Burke was an Anglo-Irish statesman, author, orator and political philosopher. He was not only a great orator but also a prolific writer. As he was a one of the finest parliamentary orators in Britain, his prose style is characterized by proportion, dignity and harmony.
Burkes’ is the prose of an orator. He employs all the rhetorical devices and figures in his writing. His style is the most strictly suited to the subject. Burke is a writer of romantic prose. The relation between Burke and the Romanticist is his power of investing with interest and color, the past experience of the race, and of making it appeal to the imagination.
Poetry is life force, the moving force of Burke's’ speech. In fact, he is the poet in prose. His eloquence is remarkable and his wisdom is profound and contemplative. He speaks in figures, images, symbols. The musical cadence of his sentences reflects the influence of his wide reading of poetry. His passions and feelings, his personal agony and anxiety towards the tyranny of the East India Company finds a spontaneous expression in his speech.
Burke's’ style is dignified rather than graceful. His speech is all through marked by the devices of the orator-rhythm, alliteration, assonance, consonance, repetition, careful arrangement and balance of part etc. He is a master of what is called amplification. His prose is response to all the demands of thought and emotion, all the moods and tones.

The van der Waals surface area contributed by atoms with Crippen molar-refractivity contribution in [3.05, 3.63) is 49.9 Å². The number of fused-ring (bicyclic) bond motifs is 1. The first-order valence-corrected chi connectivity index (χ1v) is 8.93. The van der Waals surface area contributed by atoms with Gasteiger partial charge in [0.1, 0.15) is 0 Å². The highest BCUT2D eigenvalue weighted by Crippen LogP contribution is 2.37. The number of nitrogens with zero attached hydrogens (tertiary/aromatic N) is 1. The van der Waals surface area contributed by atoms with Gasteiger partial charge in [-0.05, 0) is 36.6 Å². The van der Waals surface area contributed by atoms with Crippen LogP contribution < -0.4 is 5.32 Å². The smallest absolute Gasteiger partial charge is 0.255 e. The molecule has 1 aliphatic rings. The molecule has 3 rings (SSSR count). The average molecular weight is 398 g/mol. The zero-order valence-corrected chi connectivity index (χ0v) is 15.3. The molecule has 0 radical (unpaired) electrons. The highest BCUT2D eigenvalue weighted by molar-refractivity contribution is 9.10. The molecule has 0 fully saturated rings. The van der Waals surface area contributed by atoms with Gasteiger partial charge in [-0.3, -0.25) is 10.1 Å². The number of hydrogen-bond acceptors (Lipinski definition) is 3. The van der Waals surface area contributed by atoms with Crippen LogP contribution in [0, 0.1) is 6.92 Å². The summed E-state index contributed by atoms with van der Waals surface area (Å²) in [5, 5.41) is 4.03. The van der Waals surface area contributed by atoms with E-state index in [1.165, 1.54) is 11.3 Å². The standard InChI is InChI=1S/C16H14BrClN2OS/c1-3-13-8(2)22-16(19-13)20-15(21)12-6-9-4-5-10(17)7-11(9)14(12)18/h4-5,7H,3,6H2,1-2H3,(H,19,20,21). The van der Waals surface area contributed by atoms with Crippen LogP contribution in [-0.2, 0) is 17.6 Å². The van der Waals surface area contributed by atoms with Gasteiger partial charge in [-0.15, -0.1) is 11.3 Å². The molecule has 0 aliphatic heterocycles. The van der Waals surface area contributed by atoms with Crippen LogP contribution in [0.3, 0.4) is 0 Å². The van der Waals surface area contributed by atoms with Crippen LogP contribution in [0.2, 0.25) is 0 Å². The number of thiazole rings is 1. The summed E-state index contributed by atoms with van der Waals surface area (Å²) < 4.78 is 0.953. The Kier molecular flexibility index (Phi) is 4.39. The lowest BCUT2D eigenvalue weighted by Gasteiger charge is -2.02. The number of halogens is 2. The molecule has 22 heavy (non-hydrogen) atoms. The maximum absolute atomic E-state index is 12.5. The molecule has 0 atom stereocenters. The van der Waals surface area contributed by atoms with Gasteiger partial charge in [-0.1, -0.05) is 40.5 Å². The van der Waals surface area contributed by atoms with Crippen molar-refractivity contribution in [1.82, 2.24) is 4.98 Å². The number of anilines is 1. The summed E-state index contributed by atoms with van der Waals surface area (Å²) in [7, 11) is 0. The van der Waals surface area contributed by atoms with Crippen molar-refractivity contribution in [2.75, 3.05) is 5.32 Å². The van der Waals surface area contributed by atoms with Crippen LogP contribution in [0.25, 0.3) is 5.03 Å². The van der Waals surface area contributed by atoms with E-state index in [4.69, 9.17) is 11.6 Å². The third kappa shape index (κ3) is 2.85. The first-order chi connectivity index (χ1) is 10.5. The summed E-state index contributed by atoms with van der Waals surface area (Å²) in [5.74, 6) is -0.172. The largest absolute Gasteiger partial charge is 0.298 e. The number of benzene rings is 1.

Burke uses antitheses to sharpen the edge of an argument in the right place. In his speeches, he uses irony and sarcasm and these are his favorite weapons which supply his deficiency in the lack of humor. His ‘Speech on the East India Bill’ is replete with ironies uttered in sarcastic tone. For example when he says that the East India Company has 60,000 armed men, it runs the commerce of ‘half the globe’, he actually means that it is not supposed to have say so very subtle irony.
Burke had a wealth of classical allusions and historical illustrations which are unmistakable proofs of his scholarship and erudition. Other devices used by Burke are: rhetorical anticipation of an opponent’s objections, his pretended modesty, his colloquialisms, understatements, inversions, epigrams and condensed metaphor.
To sup up, we can say that Burke is the greatest master in English of the rhetoric of political wisdom.